What kind of failure event would cause a primary server to failover to a standby backup?

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Failover
Failover Clustering
I am aware that in a situation where a primary server is being backed-up by a standby server that the standby server is constantly testing the pulse beat of the primary, what kind of problem will cause a failover to take place. Is it only when the primary stops functioning, does it have to stop functioning for a time period, or can the testing of the pulse beat sense an intermitant failures? Jim4522

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SQL Server Cluster provides both automatic and manual failover
capability for SQL Server services to another node in case the active node is
down. The active node can be down due to an operating system or a hardware
failure in which case the automatic failover to an available node on the same
cluster can happen and the users will start using the application through the
failover node. SQL Server services can be manually moved to a different node
at times when a planned maintenance like operating system upgrade or patch
maintenance is required on the active node.

When you decide you want to cluster SQL Server, you have a choice of configuring what is called Active/Active or an Active/Passive cluster:

*-An Active/Active SQL Server cluster means that SQL Server is running on both nodes of a two-way cluster. Each copy of SQL Server acts independently, and users see two different SQL Servers. If one of the SQL Servers in the cluster should fail, then the failed instance of SQL Server will failover to the remaining server. This means that then both instances of SQL Server will be running on one physical server, instead of two.

As you can imagine, if two instances have to run on one physical server, performance can be affected, especially if the server’s have not been sized appropriately.

*-An Active/Passive SQL Server cluster refers to a SQL Server cluster where only one instance of SQL Server is running on one of the physical servers in the cluster, and the other physical server does nothing, other that waiting to takeover should the primary node should fail.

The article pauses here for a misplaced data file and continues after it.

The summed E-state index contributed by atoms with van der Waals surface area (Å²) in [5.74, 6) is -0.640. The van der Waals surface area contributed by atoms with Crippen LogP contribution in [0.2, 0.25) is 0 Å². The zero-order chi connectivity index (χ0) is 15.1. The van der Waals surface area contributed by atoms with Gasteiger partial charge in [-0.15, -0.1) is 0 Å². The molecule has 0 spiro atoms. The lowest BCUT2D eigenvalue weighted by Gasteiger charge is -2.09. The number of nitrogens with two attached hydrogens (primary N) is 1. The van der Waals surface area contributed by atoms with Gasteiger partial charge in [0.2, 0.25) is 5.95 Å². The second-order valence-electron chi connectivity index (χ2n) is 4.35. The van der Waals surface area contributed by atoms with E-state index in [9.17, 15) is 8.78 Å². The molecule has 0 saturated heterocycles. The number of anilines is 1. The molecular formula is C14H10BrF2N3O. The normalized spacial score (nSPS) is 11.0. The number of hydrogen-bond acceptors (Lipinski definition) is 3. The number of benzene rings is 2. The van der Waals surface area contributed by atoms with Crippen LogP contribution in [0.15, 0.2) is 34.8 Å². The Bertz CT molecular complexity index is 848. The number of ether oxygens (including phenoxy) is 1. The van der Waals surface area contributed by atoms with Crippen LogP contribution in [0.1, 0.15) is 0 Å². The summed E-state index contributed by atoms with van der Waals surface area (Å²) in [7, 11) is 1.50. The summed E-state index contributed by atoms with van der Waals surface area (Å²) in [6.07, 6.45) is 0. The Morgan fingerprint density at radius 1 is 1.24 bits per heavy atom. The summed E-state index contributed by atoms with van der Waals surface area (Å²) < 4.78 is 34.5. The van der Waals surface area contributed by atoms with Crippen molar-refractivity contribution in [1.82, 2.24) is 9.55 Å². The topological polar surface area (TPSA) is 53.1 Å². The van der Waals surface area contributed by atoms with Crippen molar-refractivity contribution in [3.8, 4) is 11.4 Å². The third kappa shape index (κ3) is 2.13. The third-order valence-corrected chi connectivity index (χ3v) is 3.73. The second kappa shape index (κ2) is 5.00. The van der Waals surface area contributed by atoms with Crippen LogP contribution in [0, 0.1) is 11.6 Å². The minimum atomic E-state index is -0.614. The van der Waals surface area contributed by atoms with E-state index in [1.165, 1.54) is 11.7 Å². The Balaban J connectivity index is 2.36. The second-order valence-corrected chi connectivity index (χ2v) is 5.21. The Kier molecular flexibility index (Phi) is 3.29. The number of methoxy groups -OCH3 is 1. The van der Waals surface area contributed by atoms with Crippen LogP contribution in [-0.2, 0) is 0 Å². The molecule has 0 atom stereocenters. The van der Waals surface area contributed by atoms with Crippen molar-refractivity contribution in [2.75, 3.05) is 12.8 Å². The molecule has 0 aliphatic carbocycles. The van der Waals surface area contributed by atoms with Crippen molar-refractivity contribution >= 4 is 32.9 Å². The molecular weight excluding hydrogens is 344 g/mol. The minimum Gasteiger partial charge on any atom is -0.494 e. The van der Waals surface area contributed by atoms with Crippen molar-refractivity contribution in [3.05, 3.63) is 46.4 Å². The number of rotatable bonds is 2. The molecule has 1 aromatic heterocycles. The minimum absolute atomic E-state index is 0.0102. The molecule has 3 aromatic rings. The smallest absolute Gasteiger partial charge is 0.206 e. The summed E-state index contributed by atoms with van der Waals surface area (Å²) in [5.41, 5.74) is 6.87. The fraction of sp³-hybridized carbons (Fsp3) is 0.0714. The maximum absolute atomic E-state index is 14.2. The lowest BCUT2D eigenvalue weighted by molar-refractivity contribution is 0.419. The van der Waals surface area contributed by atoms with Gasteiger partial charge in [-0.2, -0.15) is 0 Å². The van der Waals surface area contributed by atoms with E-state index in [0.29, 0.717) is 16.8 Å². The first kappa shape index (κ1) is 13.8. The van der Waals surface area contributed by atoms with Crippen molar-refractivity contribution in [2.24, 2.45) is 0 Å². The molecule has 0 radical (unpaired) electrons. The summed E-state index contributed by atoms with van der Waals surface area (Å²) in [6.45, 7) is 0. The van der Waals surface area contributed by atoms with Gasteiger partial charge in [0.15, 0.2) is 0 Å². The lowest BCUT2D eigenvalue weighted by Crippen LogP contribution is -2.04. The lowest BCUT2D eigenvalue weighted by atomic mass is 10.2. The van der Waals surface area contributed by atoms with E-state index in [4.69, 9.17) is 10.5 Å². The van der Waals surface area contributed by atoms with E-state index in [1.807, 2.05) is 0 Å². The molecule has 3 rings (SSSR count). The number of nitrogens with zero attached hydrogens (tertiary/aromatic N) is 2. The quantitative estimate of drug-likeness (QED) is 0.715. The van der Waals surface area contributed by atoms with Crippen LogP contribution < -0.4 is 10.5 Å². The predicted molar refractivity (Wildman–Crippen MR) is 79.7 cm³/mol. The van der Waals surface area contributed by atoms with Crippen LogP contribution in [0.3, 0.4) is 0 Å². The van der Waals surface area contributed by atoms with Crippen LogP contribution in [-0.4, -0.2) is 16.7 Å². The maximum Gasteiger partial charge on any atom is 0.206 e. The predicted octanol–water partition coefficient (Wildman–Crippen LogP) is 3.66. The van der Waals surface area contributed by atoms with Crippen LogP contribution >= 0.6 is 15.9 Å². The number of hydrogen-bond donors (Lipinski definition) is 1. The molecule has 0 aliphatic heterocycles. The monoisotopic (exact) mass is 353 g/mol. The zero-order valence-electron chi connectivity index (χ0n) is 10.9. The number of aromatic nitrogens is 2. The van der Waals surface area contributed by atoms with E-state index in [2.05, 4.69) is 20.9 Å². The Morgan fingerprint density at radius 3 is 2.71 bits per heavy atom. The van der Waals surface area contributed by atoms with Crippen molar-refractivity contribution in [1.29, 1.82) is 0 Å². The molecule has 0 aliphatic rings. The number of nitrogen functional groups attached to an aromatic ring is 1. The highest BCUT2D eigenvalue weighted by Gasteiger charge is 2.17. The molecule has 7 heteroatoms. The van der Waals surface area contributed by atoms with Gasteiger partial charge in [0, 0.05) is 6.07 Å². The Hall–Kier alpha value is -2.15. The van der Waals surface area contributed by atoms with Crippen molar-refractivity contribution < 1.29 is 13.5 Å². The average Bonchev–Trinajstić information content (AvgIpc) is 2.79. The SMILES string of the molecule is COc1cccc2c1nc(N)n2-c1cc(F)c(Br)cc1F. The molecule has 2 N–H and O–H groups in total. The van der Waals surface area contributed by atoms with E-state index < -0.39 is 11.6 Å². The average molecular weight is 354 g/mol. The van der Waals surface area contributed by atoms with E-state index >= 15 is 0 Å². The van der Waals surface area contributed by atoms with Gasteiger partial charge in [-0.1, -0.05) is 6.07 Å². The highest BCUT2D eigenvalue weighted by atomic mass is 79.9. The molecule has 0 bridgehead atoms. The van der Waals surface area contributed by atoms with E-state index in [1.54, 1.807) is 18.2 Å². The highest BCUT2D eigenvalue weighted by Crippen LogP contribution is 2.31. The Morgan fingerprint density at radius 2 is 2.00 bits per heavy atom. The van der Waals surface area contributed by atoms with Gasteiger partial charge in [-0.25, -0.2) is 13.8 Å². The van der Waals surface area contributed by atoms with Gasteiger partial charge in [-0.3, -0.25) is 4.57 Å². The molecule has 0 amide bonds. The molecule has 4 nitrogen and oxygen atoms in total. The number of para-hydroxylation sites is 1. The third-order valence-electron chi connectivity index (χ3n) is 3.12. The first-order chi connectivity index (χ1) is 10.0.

From a performance perspective, this is the better solution. On the other hand, this option makes less productive use of your physical hardware, which means this solution is more expensive.

Personally, I prefer an Active/Passive configuration as it is easier to set up and administer, and overall it will provide better performance. Assuming you have the budget, this is what I recommend.

*-Two- or Four-Node Clustering?

SQL Server can be clustered using two nodes (using Windows Advanced Server), or it can be clustered using more than two nodes (using Windows Datacenter). Since I don’t personally have any experience is three or four node clustering, I won’t be discussing it here. But for the most part, what I say about two-node clustering also applies to three- or four-node clustering.

*-What is Log Shipping

Essentially, log shipping is the process of automating the backup of database and transaction log files on a production SQL server, and then restoring them onto a standby server. But this is not all. The key feature of log shipping is that is will automatically backup transaction logs throughout the day (for whatever interval you specify) and automatically restore them on the standby server. This in effect keeps the two SQL Servers in “synch”. Should the production server fail, all you have to do is point the users to the new server, and you are all set. Well, its not really that easy, but it comes close if you put enough effort into your log shipping setup.

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  • Technochic